But I think we can expect, particularly with Farrell in doubt for the first test, to see Halfpenny in the #15 jersey at Eden Park next week. He should not provide the All Blacks with too many problems on the counterattack, but if they infringe he will almost definitely nail the resultant penalty.
Quick fact: I am reliably informed that Leigh Halfpenny has lovely eyelashes. That is according to a girl in my office. I didn’t even know eyelashes were a thing. Does George Clooney have nice eye lashes? Brad Pitt? Justin Bieber? Or are eyelashes the female equivalent of a bloke who says the first thing he notices on a girl is her eyes? Sure it is pal.
The presumed starter at fullback for the Lions test team as they flew out was Scot Stuart Hogg. Unfortunately he had a bit of a nightmare in the first match in Whangarei and then got clocked in the face by teammate Conor Murray’s elbow against the Crusaders. Let’s say his tour has been inauspicious thus far and in fact is now over, heading home due to the injury suffered against the Highlanders. But Hogg is a quality operator and will be missed. Still only 24, he has already played in excess of 50 tests for Scotland, possesses tremendous pace and stepping ability and a howitzer of a boot from hand and off the tee. A potent attacking player, if he played for the All Blacks he’d be held in similar regard to Ben Smith. In fact he is so potent, he has two kids already. He is from Glasgow, though. A lot of 16 year olds in Scotland’s largest city can boast more kids than that. Despite his relative youth, he has an old head on young shoulders. Literally. He looks about 35. He was worded by referee Nigel Owens for diving in the 2017 Rugby World Cup against South Africa, which one never likes to see in rugby but he does make a ‘W’ sign whenever he scores a try in honour of a schoolboy mate of his by the name of Richard ‘Wilko’ Wilkinson, who died when a car Hogg was also riding in crashed. Respect.
Quick fact: Plays for the Glasgow Warriors. Kind of like the New Zealand Warriors in the NRL, except good. They won the Pro12 league last year.
Elliot Daly (England): Generally speaking a centre or sometimes fullback for his club side Wasps, latterly of lovely Coventry, but has played mostly on the wing for England in the last year or two. To be honest, I was never really that impressed with what I saw when he played for Wasps, but he has gone superbly for England on the wing, which is where he seems likely to be considered by the Lions, despite getting some time at centre against the Blues. In addition to pace, he has a big, and educated boot; he can knock penalties over from 50 metres plus and when he kicks in general play it’s usually to good effect. He was apparently born in Croydon, a town to the south of London most famous as being the hometown of Kate Moss, and not much else besides. Certainly not of a positive nature. But unlike most of Croydon’s inhabitants, Daly has real class. Because of that class and his versatility, I expect he will make the bench for the first test.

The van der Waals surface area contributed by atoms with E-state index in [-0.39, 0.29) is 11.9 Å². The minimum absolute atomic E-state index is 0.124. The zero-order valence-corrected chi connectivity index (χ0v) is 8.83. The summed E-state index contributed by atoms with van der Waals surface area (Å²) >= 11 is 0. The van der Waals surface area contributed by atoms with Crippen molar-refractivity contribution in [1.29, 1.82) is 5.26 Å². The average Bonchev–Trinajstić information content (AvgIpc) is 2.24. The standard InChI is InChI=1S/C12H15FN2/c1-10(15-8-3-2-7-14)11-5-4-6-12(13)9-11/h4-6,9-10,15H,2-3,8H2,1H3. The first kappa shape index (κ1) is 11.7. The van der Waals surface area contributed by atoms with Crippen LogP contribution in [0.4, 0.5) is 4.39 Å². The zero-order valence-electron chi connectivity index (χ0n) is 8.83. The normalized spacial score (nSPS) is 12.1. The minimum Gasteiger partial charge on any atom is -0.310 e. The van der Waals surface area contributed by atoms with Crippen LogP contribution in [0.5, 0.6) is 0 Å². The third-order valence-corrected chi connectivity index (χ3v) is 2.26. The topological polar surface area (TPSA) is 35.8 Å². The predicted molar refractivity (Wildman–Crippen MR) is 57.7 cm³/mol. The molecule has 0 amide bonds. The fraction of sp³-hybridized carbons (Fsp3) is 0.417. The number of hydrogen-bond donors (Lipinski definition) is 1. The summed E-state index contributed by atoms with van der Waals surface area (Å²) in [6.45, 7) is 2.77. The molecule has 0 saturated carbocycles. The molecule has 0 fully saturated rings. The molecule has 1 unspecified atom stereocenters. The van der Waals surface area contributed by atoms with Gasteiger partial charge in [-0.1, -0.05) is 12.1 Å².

Quick fact: The only England back to ever be sent off in a test match. Daly was red carded against Argentina for taking Puma number eight Leonardo Senatore in the air at Twickenham in 2016.
Owen Farrell (England): One of England’s biggest stars, Farrell is one of the most deadly goalkickers my eyes have ever seen. Although he isn’t a naturally brilliant running player, he brings a variety of outstanding footballing skills to the game, including a great long and short kicking game from hand, a good passing game, the ability to take the ball to the line and stout defence. He’s also a competitive SOB and as ornery as a menopausal spinster. Unfortunately, he will also throw himself on the ground to win a penalty and whines and moans at referees constantly. Much has been made of the way NZ players in Super Rugby have been questioning referees on every decision, especially this season, but only the worst offenders like a TJ Perenara especially, or Aaron Smith to a lesser degree can be compared to the likes of Farrell, Irish counterpart Jonny Sexton and Wales’ Dan Biggar. The latter two even turn on their teammates during matches, yelling and screaming and gesticulating like an aggrieved Italian motorist. Mercifully for referees and the other Lions players, English fullback Mike Brown, an even worse offender, has been left behind.
As good a player as he is, Farrell isn’t universally popular, even amongst English supporters. In part due to his aforementioned petulance, but probably also because he plays for current two time European champions, Saracens. Saracens are kind of like the New England Patriots in the NFL, or the Auckland team back in the 1980s and 1990s. They are generally not beloved outside of their own supporters, most likely because of their continued success as much as anything. Although Sexton seemed to be the presumed starter for the Lions at flyhalf before the tour, Farrell is every chance to force his way into the #10 position as the series goes on. He has actually played predominantly at inside centre for England in recent times, so a chance to start in the #12 jumper too.